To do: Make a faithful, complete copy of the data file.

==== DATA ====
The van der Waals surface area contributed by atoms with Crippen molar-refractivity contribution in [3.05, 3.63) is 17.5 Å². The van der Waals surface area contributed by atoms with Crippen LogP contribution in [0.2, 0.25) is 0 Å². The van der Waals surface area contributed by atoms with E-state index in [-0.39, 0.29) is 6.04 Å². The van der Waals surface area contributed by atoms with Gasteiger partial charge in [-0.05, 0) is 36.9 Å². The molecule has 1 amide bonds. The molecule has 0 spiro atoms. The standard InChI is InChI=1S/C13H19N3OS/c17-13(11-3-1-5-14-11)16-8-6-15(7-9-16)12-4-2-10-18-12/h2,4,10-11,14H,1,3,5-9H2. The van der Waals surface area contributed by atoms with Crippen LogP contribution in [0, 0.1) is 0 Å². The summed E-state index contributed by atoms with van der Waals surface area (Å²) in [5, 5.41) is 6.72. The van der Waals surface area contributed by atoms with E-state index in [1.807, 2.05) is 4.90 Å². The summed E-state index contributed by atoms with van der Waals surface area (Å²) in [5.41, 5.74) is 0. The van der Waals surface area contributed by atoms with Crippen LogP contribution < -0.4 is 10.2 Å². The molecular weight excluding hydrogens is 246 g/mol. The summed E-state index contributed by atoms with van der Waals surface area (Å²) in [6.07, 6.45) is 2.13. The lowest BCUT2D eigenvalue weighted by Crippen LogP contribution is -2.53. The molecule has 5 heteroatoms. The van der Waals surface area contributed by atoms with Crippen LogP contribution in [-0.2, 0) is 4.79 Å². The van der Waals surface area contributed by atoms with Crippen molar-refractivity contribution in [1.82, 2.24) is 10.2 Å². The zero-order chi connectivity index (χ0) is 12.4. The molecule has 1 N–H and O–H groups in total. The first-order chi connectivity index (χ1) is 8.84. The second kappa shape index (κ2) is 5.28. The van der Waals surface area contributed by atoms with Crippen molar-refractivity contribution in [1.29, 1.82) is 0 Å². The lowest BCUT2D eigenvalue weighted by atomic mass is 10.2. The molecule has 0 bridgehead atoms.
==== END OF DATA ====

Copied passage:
The van der Waals surface area contributed by atoms with Crippen molar-refractivity contribution in [3.05, 3.63) is 17.5 Å². The van der Waals surface area contributed by atoms with Crippen LogP contribution in [0.2, 0.25) is 0 Å². The van der Waals surface area contributed by atoms with E-state index in [-0.39, 0.29) is 6.04 Å². The van der Waals surface area contributed by atoms with Gasteiger partial charge in [-0.05, 0) is 36.9 Å². The molecule has 1 amide bonds. The molecule has 0 spiro atoms. The standard InChI is InChI=1S/C13H19N3OS/c17-13(11-3-1-5-14-11)16-8-6-15(7-9-16)12-4-2-10-18-12/h2,4,10-11,14H,1,3,5-9H2. The van der Waals surface area contributed by atoms with Crippen LogP contribution in [0, 0.1) is 0 Å². The summed E-state index contributed by atoms with van der Waals surface area (Å²) in [5, 5.41) is 6.72. The van der Waals surface area contributed by atoms with E-state index in [1.807, 2.05) is 4.90 Å². The summed E-state index contributed by atoms with van der Waals surface area (Å²) in [5.41, 5.74) is 0. The van der Waals surface area contributed by atoms with Crippen LogP contribution < -0.4 is 10.2 Å². The molecular weight excluding hydrogens is 246 g/mol. The summed E-state index contributed by atoms with van der Waals surface area (Å²) in [6.07, 6.45) is 2.13. The lowest BCUT2D eigenvalue weighted by Crippen LogP contribution is -2.53. The molecule has 5 heteroatoms. The van der Waals surface area contributed by atoms with Crippen LogP contribution in [-0.2, 0) is 4.79 Å². The van der Waals surface area contributed by atoms with Crippen molar-refractivity contribution in [1.82, 2.24) is 10.2 Å². The zero-order chi connectivity index (χ0) is 12.4. The molecule has 1 N–H and O–H groups in total. The first-order chi connectivity index (χ1) is 8.84. The second kappa shape index (κ2) is 5.28. The van der Waals surface area contributed by atoms with Crippen molar-refractivity contribution in [1.29, 1.82) is 0 Å². The lowest BCUT2D eigenvalue weighted by atomic mass is 10.2. The molecule has 0 bridgehead atoms.